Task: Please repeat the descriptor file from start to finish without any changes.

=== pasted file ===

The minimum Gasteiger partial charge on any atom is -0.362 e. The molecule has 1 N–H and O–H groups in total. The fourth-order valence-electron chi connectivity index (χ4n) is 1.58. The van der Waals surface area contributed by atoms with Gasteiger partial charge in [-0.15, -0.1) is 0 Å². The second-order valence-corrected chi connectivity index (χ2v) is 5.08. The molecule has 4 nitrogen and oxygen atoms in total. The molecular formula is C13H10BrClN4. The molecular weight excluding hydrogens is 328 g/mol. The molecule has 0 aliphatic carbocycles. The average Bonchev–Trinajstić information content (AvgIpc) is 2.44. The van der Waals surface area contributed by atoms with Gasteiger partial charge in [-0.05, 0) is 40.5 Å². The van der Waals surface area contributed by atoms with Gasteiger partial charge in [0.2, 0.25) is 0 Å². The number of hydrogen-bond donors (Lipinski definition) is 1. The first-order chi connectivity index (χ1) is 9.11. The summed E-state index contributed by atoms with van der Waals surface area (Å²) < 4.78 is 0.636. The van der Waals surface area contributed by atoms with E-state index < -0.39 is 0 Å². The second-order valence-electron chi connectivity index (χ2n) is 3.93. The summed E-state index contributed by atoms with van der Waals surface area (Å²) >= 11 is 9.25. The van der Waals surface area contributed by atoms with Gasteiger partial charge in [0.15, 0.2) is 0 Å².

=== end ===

The minimum Gasteiger partial charge on any atom is -0.362 e. The molecule has 1 N–H and O–H groups in total. The fourth-order valence-electron chi connectivity index (χ4n) is 1.58. The van der Waals surface area contributed by atoms with Gasteiger partial charge in [-0.15, -0.1) is 0 Å². The second-order valence-corrected chi connectivity index (χ2v) is 5.08. The molecule has 4 nitrogen and oxygen atoms in total. The molecular formula is C13H10BrClN4. The molecular weight excluding hydrogens is 328 g/mol. The molecule has 0 aliphatic carbocycles. The average Bonchev–Trinajstić information content (AvgIpc) is 2.44. The van der Waals surface area contributed by atoms with Gasteiger partial charge in [-0.05, 0) is 40.5 Å². The van der Waals surface area contributed by atoms with Gasteiger partial charge in [0.2, 0.25) is 0 Å². The number of hydrogen-bond donors (Lipinski definition) is 1. The first-order chi connectivity index (χ1) is 9.11. The summed E-state index contributed by atoms with van der Waals surface area (Å²) < 4.78 is 0.636. The van der Waals surface area contributed by atoms with E-state index < -0.39 is 0 Å². The second-order valence-electron chi connectivity index (χ2n) is 3.93. The summed E-state index contributed by atoms with van der Waals surface area (Å²) >= 11 is 9.25. The van der Waals surface area contributed by atoms with Gasteiger partial charge in [0.15, 0.2) is 0 Å².